Companies operating in Brazil still have difficulties in drafting financial statements, despite new guidelines put in place.
Companies operating in Brazil are required to prepare financial
statements, as per Law No. 11.638/07 and Provisional Measure No.
449/08, which aligns Brazilian accounting practices to
Financial statements include the balance sheet, income statement, comprehensive income statement, statement in changes in net worth position, cash flow statements, and the added value statement. Companies under the Securities and Exchange Commission of Brazil (CVM) standards also require explanatory notes, which assist in interpreting information. The benefits of properly prepared financial statements include attracting investors, finding new funding sources, presenting results to the board and shareholders, and market credibility.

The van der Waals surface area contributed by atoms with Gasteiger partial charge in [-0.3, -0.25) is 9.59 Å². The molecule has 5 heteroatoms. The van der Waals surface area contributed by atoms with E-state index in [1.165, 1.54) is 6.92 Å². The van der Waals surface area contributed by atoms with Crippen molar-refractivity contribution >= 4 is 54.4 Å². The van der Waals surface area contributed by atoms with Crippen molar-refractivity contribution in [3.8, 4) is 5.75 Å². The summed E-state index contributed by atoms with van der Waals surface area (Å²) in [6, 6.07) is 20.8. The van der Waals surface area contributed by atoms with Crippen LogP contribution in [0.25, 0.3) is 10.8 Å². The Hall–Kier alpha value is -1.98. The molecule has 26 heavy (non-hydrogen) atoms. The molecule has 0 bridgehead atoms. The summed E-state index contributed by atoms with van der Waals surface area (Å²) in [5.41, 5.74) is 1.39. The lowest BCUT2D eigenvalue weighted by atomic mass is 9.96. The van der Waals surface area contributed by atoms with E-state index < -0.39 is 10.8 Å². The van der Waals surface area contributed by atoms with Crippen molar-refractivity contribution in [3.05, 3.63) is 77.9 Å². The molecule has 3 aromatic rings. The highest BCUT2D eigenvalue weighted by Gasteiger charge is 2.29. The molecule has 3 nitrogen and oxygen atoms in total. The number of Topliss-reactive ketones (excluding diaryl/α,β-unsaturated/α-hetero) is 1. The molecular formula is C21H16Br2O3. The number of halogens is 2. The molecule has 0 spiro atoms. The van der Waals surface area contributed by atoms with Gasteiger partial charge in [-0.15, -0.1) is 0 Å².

In recent years, the relevancy of information in financial statements has been questioned. Aware that improvements were needed, the Accounting Pronouncements Committee and the CVM created new guidelines for drafting financial statements in 2015 – implemented through OCPC-07: Disclosure in Publishing Accounting and Financial General Purpose Reports, and Resolution 727. Certain terms that were being used incorrectly were adapted, and the required information was reviewed and modified.
Despite improvements, drafting financial statements can be complicated and companies need to be careful not to create reports that are disproportionate to their business size and complexity.
By law, financial statements cannot be drafted by a company's auditors. Therefore, it is important to find the right strategic partner.
The content of this article is intended to provide a general guide to the subject matter. Specialist advice should be sought about your specific circumstances.